By Karen Carnabucci, LCSW, TEP
I remember the first time that I introduced the principles of sand tray into a psychotherapy session with a couple, who I’ll call Harry and Sally.
The couple, who were experiencing great conflict in their marriage, had arrived in my therapy room several weeks before, saying that they had difficulty communicating with each other and that most discussions of any substance resulted in angry feelings.
Each of the couple demonstrated stereotypical gender behaviors: Sally was highly talkative and verbally adept as she chatted easily for many minutes about what she was thinking, feeling, wanting and needing. By contrast, Harry showed up as the proverbial strong and silent type. He appeared to have difficulty bringing a full sentence forward when facing his talkative wife, even though he was well educated and highly successful in a demanding professional job.
Seeing that Harry appeared intimidated by his wife’s verbal skills, I asked each of the couple to select an object for him or herself.
Sally picked a frilly ballerina posed on one toe in the middle of a dramatic pirouette, and Harry picked a suited man standing with a briefcase in hand. I rolled over my tray of sand, and each placed his and her personal object in the center of the tray, “looking” at each other.
Next, I directed the couple to each select four additional objects each that would represent the key topics that each believed they could address to make the relationship more satisfying.
Once all objects were added to the tray scene, each of the couple was given the opportunity to pick up the “topic” symbols one by one to explain their meanings.
Suddenly, Harry began talking. Holding each object, one after another, he appeared to have found his voice. It seemed that the handy objects gave silent permission to speak his truth with unusual ease and clarity.
Sally leaned over the tray with curiosity to inspect carefully one of objects he had chosen. When it was her turn to show and tell, Harry seemed genuinely interested.
The session, with the help of the small figures in the boundaries sandbox, left the couple smiling that evening as they headed for home.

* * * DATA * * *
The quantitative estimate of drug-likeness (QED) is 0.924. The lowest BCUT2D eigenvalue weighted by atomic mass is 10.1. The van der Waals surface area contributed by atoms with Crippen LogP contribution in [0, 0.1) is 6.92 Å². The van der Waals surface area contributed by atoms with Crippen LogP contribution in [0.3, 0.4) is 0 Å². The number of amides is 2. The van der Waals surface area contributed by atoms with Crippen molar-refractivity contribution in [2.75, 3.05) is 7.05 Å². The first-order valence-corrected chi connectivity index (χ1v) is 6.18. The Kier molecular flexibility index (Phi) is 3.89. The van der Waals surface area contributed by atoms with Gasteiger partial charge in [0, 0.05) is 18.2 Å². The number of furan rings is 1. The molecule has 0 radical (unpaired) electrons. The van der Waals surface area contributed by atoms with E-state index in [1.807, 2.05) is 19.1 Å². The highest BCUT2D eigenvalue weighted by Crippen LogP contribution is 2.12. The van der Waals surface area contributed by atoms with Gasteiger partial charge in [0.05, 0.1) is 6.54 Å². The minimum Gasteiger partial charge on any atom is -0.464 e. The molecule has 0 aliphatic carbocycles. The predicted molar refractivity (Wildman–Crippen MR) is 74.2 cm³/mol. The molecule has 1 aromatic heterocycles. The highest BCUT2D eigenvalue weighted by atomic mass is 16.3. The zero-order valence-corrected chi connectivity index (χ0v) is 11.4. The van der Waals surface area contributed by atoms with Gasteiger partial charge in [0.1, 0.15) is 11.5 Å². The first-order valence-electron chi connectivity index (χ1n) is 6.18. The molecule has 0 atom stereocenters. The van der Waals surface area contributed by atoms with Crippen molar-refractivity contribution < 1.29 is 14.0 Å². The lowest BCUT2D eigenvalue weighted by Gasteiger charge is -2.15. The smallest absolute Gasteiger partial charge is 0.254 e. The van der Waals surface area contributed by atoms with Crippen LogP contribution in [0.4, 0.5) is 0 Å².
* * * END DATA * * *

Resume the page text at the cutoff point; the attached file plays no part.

Which brings me to this fact:
Although sand tray therapy is typically considered a certain kind of play therapy for children, it’s much more than that. Many creative arts practitioners use the sand tray to engage adults in a variety of ways, including one-on-one consultations, as well as with couples, families and groups.
What is known today as sand tray therapy has an interesting history. Dora Kalff, a protégé of the Swiss psychoanalyst Carl Jung who studied with play therapy pioneer Dr. Margaret Lowenfeld, is generally considered the originator of what she called “sandplay” in the 1950s. It involved using a large low-sided wooden box filled with play sand and populated by small figures selected by the patient. The patient and analyst viewed this three-dimensional picture silently, and then the patient went home, to return the following week to create another picture. The idea was that the patient shared his or her unconscious self through the three-dimensional image, and the process continued until the problem was resolved within the unconscious mind.
Today, many practitioners have been inspired by this classic method and have adapted it to offer what is now popularly called “sand tray” or “sandtray,” a different yet similar approach.
In sand tray, the practitioner may talk, direct and offer prompts to the seeker, as the seeker creates a picture to show a problem, difficulty or situation the person is encountering. Then, by talking, sharing, moving figures and integrating other methods, the person leaves with a new image to ponder, fresh insights on a problem or a possible solution to address the situation.
Sand tray is especially helpful in concretizing, clarifying and resolving the conflicting energies, motivations, values, and voices that often contribute to a sense of “stuckness” with our clients. Its in-hand availability easily engages people who have difficulty in talking about their problems or life issues, and the images that are formed and re-formed are compatible with the latest research on neurobiology and how our brains and beings accept new images into consciousness.
As a practitioner and trainer, I combine the methods of sociometry, psychodrama, Family Constellations and mindfulness in my sand tray work with clients and as a supervisor when working with other professionals; sand tray instruction is one of my most popular training classes. Other practitioners use methods like Internal Family Systems, Gestalt theory, Solutions-Focused therapy. EMDR and other modalities that they combine with sand tray.
Whatever the approach, sand tray is highly useful way of finding solutions when talk is not enough.
Karen Carnabucci, LCSW, TEP, is an author, trainer and psychotherapist who promotes, practices and teaches experiential methods including psychodrama, Family and Systemic Constellations, sand tray, mindfulness and Tarot imagery.